I think you already need to know calc quite well to handle all the Physics C stuff, at least the harder half -- trying to learn physics C and calc in parallel could cause you serious problems. Physics B would be easier, if that's an option -- there's more material, but no calculus is required. And you probably need to be the kind of math student who looks at a new topic once and understands it intuitively with minimal review or repetition.
  • adchangadchang Posts: 398Registered User Member
    My school offers an alt of either Honors or AP-- I think only one girl in my grade elected to take both (H last year, AP this year).

    I believe Honors is a more Pre-Cal based course, while AP is a Calculus based one, though my teacher stated he would not be explaining much via calculus till after first semester when students had learned enough calc to apply it. I took calc last year, but it doesn't really matter for me. Its actually a pretty interesting class, though it is kinda hard. Easier than math though-- starting from pre-cal I became kind of useless at math.

    Even though your school suggests Honors before AP, I see no reason to do it if they allow you to skip and you have the pre requisites.
  • LordOpacoLordOpaco Posts: 1Registered User New Member
    If you feel like you could do it then go ahead. It's not like it is an impossible course. Every one at my school who wants to take Physics, just takes Physics C really without any other physics background (except maybe calculus).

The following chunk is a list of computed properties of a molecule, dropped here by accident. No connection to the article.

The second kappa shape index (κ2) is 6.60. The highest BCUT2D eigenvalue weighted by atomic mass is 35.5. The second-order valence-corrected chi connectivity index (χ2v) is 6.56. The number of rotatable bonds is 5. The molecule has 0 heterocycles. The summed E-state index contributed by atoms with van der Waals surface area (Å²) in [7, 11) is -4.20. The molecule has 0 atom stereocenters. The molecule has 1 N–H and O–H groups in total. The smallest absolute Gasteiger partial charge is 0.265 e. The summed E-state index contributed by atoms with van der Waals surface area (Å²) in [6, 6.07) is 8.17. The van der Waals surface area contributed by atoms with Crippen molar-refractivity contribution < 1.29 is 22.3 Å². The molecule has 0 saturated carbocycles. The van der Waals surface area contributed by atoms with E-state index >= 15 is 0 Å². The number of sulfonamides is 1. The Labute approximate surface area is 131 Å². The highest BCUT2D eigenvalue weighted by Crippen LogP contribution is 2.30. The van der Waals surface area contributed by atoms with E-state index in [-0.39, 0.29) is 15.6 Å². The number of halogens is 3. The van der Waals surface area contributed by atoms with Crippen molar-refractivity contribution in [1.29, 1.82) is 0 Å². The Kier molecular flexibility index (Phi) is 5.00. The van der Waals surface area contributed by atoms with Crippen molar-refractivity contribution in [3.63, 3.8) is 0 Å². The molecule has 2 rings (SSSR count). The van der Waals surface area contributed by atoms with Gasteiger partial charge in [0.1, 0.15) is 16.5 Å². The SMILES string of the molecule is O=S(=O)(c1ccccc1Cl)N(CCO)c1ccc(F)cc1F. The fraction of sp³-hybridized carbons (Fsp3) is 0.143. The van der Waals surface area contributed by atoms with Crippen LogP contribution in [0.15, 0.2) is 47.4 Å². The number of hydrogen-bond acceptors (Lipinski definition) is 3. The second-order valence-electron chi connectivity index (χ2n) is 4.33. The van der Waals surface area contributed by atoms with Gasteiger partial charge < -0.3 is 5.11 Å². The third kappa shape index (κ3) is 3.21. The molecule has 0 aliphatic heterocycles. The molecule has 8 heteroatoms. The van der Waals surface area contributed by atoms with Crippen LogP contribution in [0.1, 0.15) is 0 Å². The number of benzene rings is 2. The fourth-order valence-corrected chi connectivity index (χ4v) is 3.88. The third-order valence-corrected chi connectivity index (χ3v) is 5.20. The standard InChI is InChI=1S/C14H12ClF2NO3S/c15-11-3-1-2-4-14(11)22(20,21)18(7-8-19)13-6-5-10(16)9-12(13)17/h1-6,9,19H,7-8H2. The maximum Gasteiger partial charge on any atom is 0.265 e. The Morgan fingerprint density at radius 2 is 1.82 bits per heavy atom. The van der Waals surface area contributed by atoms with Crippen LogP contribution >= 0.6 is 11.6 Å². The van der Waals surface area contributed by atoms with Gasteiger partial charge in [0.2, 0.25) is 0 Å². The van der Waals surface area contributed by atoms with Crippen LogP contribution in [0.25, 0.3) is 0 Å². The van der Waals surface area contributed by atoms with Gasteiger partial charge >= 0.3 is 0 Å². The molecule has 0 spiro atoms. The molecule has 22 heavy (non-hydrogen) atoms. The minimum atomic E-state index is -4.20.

• PancakedPancaked Posts: 2,751Registered User Senior Member
    Highly recommend Physics B if it's offered. Taking Physics C with no background in calc/physics would be a pain.
  • DrGoogleDrGoogle Posts: 2,461Registered User Senior Member
    No unless you are LoremIpsum's son.
  • wintercrestwintercrest Posts: 48Registered User Junior Member
    Oh, jeez. I would not recommend it unless you're really good at calculus and/or have a decent background in physics. I guess part of this could be because I'm not a super-genius or whatever, but I'm taking AP Physics B without any formal physics grounding and I am struggling so much. I don't even want to think about what C would do to me.
  • blueiguanablueiguana Posts: 7,496Registered User Senior Member
    Our kids don't have to have honors Physics before AP Physics C. You DO have to have a recommendation, and you won't get one unless you are eligible for Calc BC the same year. This means most kids won't take AP Physics C until their Sr. year. Not a bad thing IMO.

    I understand that you want to take AP Psych, however it sounds like you have a choice to make. Our kids face a similar choice with three full blocks necessary to get through AP Chem. One for honors Chem pre-req, one for AP Chem Lecture, and one for AP Chem Lab (lecture & lab taken co-currently). It is a time hog in and out of the class. Students have to forgo other classes to make room. If your ultimate goal is going to be in STEM related majors the Physics is going to be far more valuable in admissions than Psych. You also want to make sure you end up with lab sciences in three different areas to remain competitive at the widest range of schools (ie Bio, Chem & Physics).